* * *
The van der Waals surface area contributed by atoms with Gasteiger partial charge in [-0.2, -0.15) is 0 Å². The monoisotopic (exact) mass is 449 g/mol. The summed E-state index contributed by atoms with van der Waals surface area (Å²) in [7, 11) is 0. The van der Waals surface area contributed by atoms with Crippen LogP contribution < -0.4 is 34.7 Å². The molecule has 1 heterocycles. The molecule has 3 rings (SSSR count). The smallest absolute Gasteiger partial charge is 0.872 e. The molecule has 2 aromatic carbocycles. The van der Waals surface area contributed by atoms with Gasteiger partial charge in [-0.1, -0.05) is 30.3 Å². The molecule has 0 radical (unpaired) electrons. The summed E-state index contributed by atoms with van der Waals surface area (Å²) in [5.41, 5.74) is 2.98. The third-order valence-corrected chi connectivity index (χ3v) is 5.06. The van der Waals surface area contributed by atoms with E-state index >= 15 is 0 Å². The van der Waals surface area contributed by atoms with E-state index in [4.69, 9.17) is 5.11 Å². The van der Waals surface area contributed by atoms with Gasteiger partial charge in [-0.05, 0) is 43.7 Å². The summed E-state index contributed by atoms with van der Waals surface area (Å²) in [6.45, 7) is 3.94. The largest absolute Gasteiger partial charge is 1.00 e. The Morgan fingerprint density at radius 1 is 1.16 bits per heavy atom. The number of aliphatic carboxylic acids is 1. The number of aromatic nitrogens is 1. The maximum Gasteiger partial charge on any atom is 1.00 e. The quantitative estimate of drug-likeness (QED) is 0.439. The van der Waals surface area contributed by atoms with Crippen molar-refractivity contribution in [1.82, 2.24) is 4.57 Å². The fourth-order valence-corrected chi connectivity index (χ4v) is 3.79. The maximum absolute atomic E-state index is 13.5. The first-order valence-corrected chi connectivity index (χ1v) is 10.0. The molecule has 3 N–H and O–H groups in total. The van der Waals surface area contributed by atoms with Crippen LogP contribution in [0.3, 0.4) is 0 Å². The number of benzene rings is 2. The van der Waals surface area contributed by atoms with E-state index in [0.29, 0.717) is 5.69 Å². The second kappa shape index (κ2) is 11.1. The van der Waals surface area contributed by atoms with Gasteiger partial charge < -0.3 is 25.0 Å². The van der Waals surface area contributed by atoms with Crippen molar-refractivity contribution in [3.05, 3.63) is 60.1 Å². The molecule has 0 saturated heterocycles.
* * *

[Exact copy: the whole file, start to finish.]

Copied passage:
The van der Waals surface area contributed by atoms with Gasteiger partial charge in [-0.2, -0.15) is 0 Å². The monoisotopic (exact) mass is 449 g/mol. The summed E-state index contributed by atoms with van der Waals surface area (Å²) in [7, 11) is 0. The van der Waals surface area contributed by atoms with Crippen LogP contribution < -0.4 is 34.7 Å². The molecule has 1 heterocycles. The molecule has 3 rings (SSSR count). The smallest absolute Gasteiger partial charge is 0.872 e. The molecule has 2 aromatic carbocycles. The van der Waals surface area contributed by atoms with Gasteiger partial charge in [-0.1, -0.05) is 30.3 Å². The molecule has 0 radical (unpaired) electrons. The summed E-state index contributed by atoms with van der Waals surface area (Å²) in [5.41, 5.74) is 2.98. The third-order valence-corrected chi connectivity index (χ3v) is 5.06. The van der Waals surface area contributed by atoms with E-state index >= 15 is 0 Å². The van der Waals surface area contributed by atoms with E-state index in [4.69, 9.17) is 5.11 Å². The van der Waals surface area contributed by atoms with Gasteiger partial charge in [-0.05, 0) is 43.7 Å². The summed E-state index contributed by atoms with van der Waals surface area (Å²) in [6.45, 7) is 3.94. The largest absolute Gasteiger partial charge is 1.00 e. The Morgan fingerprint density at radius 1 is 1.16 bits per heavy atom. The number of aliphatic carboxylic acids is 1. The number of aromatic nitrogens is 1. The maximum Gasteiger partial charge on any atom is 1.00 e. The quantitative estimate of drug-likeness (QED) is 0.439. The van der Waals surface area contributed by atoms with Crippen molar-refractivity contribution in [1.82, 2.24) is 4.57 Å². The fourth-order valence-corrected chi connectivity index (χ4v) is 3.79. The maximum absolute atomic E-state index is 13.5. The first-order valence-corrected chi connectivity index (χ1v) is 10.0. The molecule has 3 N–H and O–H groups in total. The van der Waals surface area contributed by atoms with Crippen LogP contribution in [0.3, 0.4) is 0 Å². The number of benzene rings is 2. The van der Waals surface area contributed by atoms with E-state index in [0.29, 0.717) is 5.69 Å². The second kappa shape index (κ2) is 11.1. The van der Waals surface area contributed by atoms with Gasteiger partial charge < -0.3 is 25.0 Å². The van der Waals surface area contributed by atoms with Crippen molar-refractivity contribution in [3.05, 3.63) is 60.1 Å². The molecule has 0 saturated heterocycles.